Tiger Woods performance in the 141st British Open Championship, played July 19-22, 2012, at Royal Lytham & St. Annes, was filled with failures.
He consistently failed to hit his birdie putts hard enough to reach the holes.
He failed to hit his drives as far as his competitors.
He failed to hit his ball out of a greenside bunker on the 60th hole, having to play his next shot from a half-lying down position, ultimately posting a triple bogey.
He failed to win his fourth British Open Championship.
Nevertheless, by finishing as a failure in a tie for third place, Tiger Woods passed both Lee Westwood and Rory McIlroy in the official world golf rankings. He is now #2 in the world, trailing only Luke Donald. Imagine what he might have done if he wasn't such a failure.
Luke Donald, with his #1 world ranking, tied for fifth at Royal Lytham & St. Annes, matching the best British Open finish of his career. With the schedule coming up in the next month, Donald will need to play his best (or even better than his best) if he wants to keep his grip on the top spot.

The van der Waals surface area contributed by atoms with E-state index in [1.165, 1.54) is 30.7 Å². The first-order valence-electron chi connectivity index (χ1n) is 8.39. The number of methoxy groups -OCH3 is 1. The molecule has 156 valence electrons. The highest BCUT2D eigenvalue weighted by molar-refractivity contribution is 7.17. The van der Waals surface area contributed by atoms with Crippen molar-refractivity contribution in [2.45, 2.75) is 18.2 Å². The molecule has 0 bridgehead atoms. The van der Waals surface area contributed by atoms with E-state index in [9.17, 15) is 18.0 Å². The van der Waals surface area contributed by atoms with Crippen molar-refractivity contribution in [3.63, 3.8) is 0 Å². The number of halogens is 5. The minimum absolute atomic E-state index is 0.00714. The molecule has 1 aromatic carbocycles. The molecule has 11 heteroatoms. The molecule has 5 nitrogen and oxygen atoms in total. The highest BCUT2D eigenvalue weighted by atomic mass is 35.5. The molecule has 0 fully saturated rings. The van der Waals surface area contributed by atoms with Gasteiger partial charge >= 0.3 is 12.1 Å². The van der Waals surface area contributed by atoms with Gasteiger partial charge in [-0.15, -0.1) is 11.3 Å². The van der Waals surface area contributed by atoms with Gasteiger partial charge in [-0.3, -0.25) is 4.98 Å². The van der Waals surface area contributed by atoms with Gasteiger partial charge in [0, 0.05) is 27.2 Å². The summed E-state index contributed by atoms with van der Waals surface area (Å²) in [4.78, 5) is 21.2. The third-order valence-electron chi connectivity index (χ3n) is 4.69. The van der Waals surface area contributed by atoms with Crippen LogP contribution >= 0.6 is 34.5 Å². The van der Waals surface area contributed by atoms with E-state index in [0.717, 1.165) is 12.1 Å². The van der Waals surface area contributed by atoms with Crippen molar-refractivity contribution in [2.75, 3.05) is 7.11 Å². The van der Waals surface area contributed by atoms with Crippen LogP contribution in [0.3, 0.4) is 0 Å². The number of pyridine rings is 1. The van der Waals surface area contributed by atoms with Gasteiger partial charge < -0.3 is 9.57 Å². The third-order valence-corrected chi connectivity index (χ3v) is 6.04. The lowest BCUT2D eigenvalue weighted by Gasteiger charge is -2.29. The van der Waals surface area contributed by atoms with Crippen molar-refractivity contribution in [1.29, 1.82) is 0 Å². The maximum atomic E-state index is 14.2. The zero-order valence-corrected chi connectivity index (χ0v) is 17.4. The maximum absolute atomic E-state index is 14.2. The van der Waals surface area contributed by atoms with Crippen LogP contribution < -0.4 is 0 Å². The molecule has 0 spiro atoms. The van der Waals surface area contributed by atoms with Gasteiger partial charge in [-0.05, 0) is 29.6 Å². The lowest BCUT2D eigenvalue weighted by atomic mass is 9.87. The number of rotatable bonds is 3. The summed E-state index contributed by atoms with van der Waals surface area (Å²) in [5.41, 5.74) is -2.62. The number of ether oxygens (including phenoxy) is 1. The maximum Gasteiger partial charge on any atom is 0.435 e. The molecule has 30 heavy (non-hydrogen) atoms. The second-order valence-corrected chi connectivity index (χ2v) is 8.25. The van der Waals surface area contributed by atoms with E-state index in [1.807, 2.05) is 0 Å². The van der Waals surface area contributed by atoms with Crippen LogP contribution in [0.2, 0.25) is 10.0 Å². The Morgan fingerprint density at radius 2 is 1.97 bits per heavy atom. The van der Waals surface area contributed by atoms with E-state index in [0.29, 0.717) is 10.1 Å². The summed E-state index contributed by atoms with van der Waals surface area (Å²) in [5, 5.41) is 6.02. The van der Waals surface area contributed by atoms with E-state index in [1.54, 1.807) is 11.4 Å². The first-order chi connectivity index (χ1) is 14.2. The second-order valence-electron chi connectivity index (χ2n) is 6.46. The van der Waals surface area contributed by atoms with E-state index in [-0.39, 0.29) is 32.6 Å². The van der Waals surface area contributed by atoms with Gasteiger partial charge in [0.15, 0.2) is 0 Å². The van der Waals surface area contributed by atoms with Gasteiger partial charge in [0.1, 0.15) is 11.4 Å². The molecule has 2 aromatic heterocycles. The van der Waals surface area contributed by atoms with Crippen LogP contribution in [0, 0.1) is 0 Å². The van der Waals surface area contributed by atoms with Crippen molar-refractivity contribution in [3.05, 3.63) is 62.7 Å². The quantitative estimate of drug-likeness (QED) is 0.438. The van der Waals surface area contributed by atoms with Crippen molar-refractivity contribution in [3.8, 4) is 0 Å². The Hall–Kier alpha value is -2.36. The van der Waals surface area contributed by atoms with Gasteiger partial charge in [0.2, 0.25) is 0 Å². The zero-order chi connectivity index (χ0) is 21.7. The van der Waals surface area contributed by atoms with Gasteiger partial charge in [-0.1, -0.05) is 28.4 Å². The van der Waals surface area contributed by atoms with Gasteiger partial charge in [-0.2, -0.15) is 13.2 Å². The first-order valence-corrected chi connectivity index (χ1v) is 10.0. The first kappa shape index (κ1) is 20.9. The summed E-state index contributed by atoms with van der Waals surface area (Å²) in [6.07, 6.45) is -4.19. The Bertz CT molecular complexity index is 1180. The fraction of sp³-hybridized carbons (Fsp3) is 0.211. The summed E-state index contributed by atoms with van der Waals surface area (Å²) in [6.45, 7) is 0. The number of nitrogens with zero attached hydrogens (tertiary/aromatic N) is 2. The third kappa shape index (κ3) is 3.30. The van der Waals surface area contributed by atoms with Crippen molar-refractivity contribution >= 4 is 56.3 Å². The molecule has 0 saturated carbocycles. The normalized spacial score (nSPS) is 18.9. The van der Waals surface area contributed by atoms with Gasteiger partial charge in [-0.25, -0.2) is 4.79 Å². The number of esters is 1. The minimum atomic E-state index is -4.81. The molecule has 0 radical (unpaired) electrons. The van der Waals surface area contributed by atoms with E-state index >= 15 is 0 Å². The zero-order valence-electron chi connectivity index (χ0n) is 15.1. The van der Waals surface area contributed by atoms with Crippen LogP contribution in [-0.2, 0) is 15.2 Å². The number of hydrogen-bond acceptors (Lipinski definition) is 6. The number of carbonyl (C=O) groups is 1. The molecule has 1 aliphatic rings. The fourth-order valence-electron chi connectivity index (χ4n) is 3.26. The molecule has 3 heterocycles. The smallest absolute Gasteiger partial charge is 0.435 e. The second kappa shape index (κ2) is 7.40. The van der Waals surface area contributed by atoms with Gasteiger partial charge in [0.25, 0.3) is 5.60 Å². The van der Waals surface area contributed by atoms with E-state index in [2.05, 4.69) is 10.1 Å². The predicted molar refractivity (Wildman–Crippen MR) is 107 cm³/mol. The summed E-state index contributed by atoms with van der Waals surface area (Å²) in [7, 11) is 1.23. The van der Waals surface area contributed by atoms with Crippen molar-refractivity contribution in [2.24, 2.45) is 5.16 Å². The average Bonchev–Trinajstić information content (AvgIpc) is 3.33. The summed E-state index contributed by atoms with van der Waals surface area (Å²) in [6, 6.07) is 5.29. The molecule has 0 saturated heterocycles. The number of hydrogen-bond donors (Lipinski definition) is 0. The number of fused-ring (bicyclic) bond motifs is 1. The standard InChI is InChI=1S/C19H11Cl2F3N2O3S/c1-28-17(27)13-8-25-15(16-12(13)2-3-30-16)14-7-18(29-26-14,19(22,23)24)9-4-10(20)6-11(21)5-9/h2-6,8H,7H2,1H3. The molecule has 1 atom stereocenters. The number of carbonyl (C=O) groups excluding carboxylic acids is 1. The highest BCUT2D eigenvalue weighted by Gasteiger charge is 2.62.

Bridgestone Invitational: The PGA Tour returns to Firestone Country Club, August 2-5, 2012. Tiger Woods has won the tournament there seven times. He claimed three victories in a row from 1999-2001, plus another three consecutively in 2005-2007. Luke Donald has two top 10 finishes in seven appearances at Firestone, tieing for second in 2011.
PGA Championship: The very next week, August 9th-12th, The Ocean Course at Kiawah Island will host the PGA Championship (the fourth and final major of 2012). Tiger Woods 14 career major victories include the PGA Championship four times, in 1999, 2000, 2006, and 2007. Luke Donald has entered 37 majors in his career, without a single victory. His best finish in the last five PGA Championships was a tie for eighth in 2011.
The stage is set. The players are well prepared. Will Luke Donald retain the world's #1 ranking on August 12, 2012, or will we see Tiger Woods' name at the top of the list once again?
Harold Andrews has played golf (competitively and recreationally) for nearly 50 years. He considers Jack Nicklaus the greatest golfer of all time.